By Robert L. Coleman, MD
Professor, University of Texas; M.D. Anderson Cancer Center, Houston
Dr. Coleman reports no financial relationships relevant to this field of study.
Synopsis:Cervical cancer screening in the United States is underpacing targets to meet the Healthy People 2020 objectives of 93% compliance with guidelines. While overall incidence rates of cervix cancer have decreased slightly, mortality has not, and underserved, underinsured, and minority/ethnic populations continue to be at highest risk for cervical cancer development.
Source:Benard VB, et al. Vital signs: Cervical cancer incidence, mortality and screening – United States, 2007-2012. MMWR Morb Mortal Wkly Rep 2014;63:1004-1009.
Significant effort and progress has been made in cervical cancer screening in the United States, with dramatic effects on cancer burden. However, the disease continues to be diagnosed, with highest risks for late-stage diagnosis and death observed in under-resourced demographics and individuals. As part of an ongoing evaluation of disease burden, the authors from the Centers for Disease Control and Prevention surveyed (by phone) 133,851 women across all 50 states and the District of Columbia to ascertain cervical cancer screening rates over a 5-year period (2007-2011). Outcome measures were cervical cancer incidence and mortality, current screening percentages, factors associated with higher incidence and death rates, and inadequate screening. Percentages of women who had not been screened for cervical cancer in the past 5 years were estimated using data from the 2012 Behavioral Risk Factor Surveillance System survey. The sample, consisting of women ages 21-65 years who had complete Pap data and no hysterectomy, corresponded to a U.S. population of more than 70 million at-risk women. In 2012, 8.2 million women (11.4%) had not been screened for cervical cancer in the past 5 years. The percentage was larger for women without health insurance (23.1%) and for those without a regular health care provider (25.5%). From 2007 to 2011, the cervical cancer incidence rate decreased by 1.9% per year, while the death rate remained stable. Geographically, Southern states, such as New Mexico, Texas, Oklahoma, Louisiana, and Mississippi, had the highest incidence rate (8.5 per 100,000), death rate (2.7 per 100,000), and percentage of women who had not been screened in the past 5 years (12.3%). The proportion of inadequately screened women was higher among older women, Asians/Pacific Islanders, and American Indians/Alaska Natives. The authors conclude that despite well-described and disseminated screening guidelines, there continue to be women who are not screened as recommended. Efforts to improve catchment are required to meet the Healthy People 2020 (HP2020) targets.
There are few “wins” in the cancer business. Period. However, if there ever was a poster child for an intervention that can dramatically impact the natural trajectory of cancer development and saving lives, it’s the Pap smear. This simple test was introduced into the public domain (to some notable resistance) in the late 1940s, and outside of the addition of some processing improvements and HPV genomics, the test has remained largely unchanged since that time.1 It’s effective, not only in identifying at-risk or affected women with cervix pathology, but also in reducing the rate of incurable or highly advanced disease requiring extensive, expensive, and morbid treatment. These facts are overt and reproducible. Thus, this report is nothing short of distressing; and it’s probably worse than presented, as this survey was limited to those women reachable by phone. While prevalence rates were limited to those with a uterus, the incidence rates of cancer were not adjusted for prior hysterectomy. When one also acknowledges the poor uptake of preventive vaccination (38% in girls, 14% in boys), it’s not surprising greater progress to the HP2020 goals have not been made.2,3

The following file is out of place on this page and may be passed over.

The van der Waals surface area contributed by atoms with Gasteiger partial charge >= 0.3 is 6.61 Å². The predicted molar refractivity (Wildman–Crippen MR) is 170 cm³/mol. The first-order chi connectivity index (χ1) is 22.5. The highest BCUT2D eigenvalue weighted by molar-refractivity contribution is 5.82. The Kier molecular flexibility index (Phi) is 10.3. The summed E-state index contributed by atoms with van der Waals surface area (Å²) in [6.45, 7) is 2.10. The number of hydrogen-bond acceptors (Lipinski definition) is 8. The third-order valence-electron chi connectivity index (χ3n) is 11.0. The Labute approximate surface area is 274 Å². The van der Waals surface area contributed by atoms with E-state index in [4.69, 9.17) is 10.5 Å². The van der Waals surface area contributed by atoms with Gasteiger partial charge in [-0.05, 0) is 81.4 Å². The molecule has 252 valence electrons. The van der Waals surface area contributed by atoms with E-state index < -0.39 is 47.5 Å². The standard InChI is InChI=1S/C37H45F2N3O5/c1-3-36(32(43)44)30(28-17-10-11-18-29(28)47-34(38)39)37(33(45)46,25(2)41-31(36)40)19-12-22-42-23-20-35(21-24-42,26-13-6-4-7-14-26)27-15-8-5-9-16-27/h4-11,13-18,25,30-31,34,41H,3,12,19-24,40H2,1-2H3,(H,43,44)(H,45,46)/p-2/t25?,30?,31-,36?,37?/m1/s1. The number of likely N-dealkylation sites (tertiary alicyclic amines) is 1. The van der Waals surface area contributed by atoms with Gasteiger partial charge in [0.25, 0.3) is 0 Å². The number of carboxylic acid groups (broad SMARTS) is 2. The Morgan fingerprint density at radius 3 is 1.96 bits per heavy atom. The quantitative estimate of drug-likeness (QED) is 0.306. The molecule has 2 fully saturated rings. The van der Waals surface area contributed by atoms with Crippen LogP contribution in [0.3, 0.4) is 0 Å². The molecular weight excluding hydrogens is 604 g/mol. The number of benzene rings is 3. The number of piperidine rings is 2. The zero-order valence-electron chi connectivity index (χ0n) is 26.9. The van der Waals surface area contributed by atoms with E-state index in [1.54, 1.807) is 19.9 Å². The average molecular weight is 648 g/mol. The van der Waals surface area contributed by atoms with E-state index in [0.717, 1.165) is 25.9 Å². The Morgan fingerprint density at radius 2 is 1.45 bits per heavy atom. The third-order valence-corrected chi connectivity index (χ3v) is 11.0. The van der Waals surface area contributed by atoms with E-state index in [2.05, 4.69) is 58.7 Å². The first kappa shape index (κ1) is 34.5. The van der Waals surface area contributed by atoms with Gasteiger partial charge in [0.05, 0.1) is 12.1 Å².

Nevertheless, these survey data, by state, are informative and can be used as powerful leverage to individually resource initiatives impacting public health. The emergence and implementation of the Affordable Care Act has led to historically low rates of uninsured Americans, which in addition to the availability of free cancer screening through the National Breast and Cervical Cancer Early Detection Program,4 provides hope for greater compliance with accepted guidelines. In addition, for the first time in 2012, all national screening organizations, including the U.S. Preventive Services Task Force, the American Cancer Society, and the American College of Obstetrics and Gynecology, have come to consensus on when and how often women should be screened for cervical cancer.5 As new technology and age-dependent screening recommendations emerge, consensus messaging will be necessary to maintain traction to meet the HP2020 target of 93% compliance.
- Ronco G, et al. Efficacy of HPV-based screening for prevention of invasive cervical cancer: Follow-up of four European randomised controlled trials. Lancet 2014;383:524-532.
- Perkins RB, et al. Effectiveness of a provider-focused intervention to improve HPV vaccination rates in boys and girls. Vaccine 2014 Nov. 24; [Epub ahead of print].
- Kim HW. Knowledge about human papillomavirus (HPV), and health beliefs and intention to recommend HPV vaccination for girls and boys among Korean health teachers. Vaccine 2012;30:5327-5334.
- Centers for Disease Control and Prevention. National Breast and Cervical Cancer Early Detection Program. Available at: http://www.cdc.gov/cancer/nbccedp. Accessed Jan. 2, 2015.
- Centers for Disease Control and Prevention. Cervical Cancer Screening Guidelines for Average-Risk Women. Available at http://www.cdc.gov/cancer/cervical/pdf/guidelines.pdf. Accessed Jan. 2, 2015.